Apple's iPhone may have been a game changer when it comes to smart cellular phones, but that doesn't mean the competition has been standing still.
Samsung, among others, has been releasing nifty new phones at what seems like a furious pace, not only helping to advance the state of the art but to offer a variety of niche phones for just about anyone who wants such a beast. So it is with the new Galaxy S5, and the less new Galaxy SIII Mini, both of which are great phones for different customers.
Telus sent me samples of both phones and, while the S5 is definitely the more up to date and more robust of the two, it was actually the Mini that appealed to me. This is because my own smart phone needs are normally pretty straightforward: phone, music and streaming of online radio stations, with the odd other app and the occasional picture required once in a while. And the Mini does a fine job for me and probably will for many other people who want a phone that's smart but isn't necessarily a Mensa candidate.
That said, the Galaxy S5 is a pretty prodigious performer, building on Samsung's years of Galaxy making. I've been using Galaxys since my first smart phone, the Galaxy S, purchased originally because I got a better deal on it than I could have gotten with an iPhone at the time. And I've been very happy with the Samsung; I still lust after an iPhone, but not enough to pay through the nose for it or sign my next several years away to get a deal.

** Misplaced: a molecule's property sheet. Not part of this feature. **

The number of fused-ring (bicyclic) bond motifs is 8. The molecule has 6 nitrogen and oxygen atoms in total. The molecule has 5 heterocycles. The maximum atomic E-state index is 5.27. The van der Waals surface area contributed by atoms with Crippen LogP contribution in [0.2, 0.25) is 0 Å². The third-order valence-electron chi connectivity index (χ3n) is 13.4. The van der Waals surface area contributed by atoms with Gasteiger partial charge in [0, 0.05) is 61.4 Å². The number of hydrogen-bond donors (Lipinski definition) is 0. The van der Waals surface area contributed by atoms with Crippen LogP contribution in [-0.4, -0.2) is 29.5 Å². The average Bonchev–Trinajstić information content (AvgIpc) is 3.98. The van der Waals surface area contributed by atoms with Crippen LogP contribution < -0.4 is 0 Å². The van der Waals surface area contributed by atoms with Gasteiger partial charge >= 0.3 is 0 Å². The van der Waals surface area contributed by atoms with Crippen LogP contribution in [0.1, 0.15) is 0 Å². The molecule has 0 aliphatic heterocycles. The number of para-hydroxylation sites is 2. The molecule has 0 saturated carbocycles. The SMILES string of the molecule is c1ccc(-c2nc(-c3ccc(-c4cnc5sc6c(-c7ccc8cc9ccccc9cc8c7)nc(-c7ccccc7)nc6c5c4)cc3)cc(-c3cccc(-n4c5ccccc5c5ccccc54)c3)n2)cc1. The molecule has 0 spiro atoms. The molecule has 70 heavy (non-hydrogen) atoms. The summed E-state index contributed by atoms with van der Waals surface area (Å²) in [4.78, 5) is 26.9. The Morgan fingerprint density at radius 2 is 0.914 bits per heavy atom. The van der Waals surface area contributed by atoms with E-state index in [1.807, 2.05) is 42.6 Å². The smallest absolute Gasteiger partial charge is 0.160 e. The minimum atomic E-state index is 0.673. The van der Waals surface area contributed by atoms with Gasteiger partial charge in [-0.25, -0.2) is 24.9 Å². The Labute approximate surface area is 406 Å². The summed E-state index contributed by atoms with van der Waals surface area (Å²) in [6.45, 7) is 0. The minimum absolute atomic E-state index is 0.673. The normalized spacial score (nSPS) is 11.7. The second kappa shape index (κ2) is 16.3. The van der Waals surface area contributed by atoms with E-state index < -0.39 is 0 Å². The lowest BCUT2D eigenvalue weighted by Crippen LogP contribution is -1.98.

The Galaxy S5 is a really neat phone, one that does a good job of everything that's important. It comes with Android 4.4 KitKat as its operating system, its display is scrumptious and it boasts an excellent, 16 megapixel camera that focuses really quickly - which comes in handy when your subject refuses to stay still. The camera is easily good enough that (if I had such a phone permanently), I could throw away my dedicated digital camera. It also boasts stuff like auto focus, phase detection autofocus, touch to focus, manual focus, and High Dynamic Range mode (HDR). Indeed, there's more camera stuff here than you can shake a stick at.
That isn't the case for the Mini, however; its five megapixel camera is fine for what used to be called snapshots, but if you're thinking of doing even semi-professional work with it, forget it. So if you're taking shots of the kids, dinner, or whatever, it should be more than adequate. I've used it to take some product shots for posting on the web and they were good enough for my needs. The Mini's camera also features auto focus, face detection, smile detection, digital zoom, and geo tagging - and its settings menu features a nice and easy scrolling-type interface.
Likewise, the Mini's four inch screen falls down compared to the S5's 5.1 incher (well, duh!). Samsung claims the S5's Super AMOLED screen offers 1080p resolution, which is what you get from Blu-rays, and the image is definitely rich and gorgeous. The Mini's screen is also Super AMOLED, but Samsung only admits to 800 x 480 pixels, which might as well be an old CRT - though thank goodness it isn't or it would be a real treat trying to get it into your pocket!
Both phones also feature a front-firing camera, the 5's with a resolution of 2 megapixels and the Mini's a mini 0.3 megapixels. Selfie shooters take note.
While the 5's screen is obviously better, whether or not it makes a difference depends on what you want to do with it. If you want to watch HD video, great; not only does the 5 have the proper resolution, it's also appreciably bigger, and bigger is always better when you're watching video. And video does look great as long as you don't mind squinting a bit.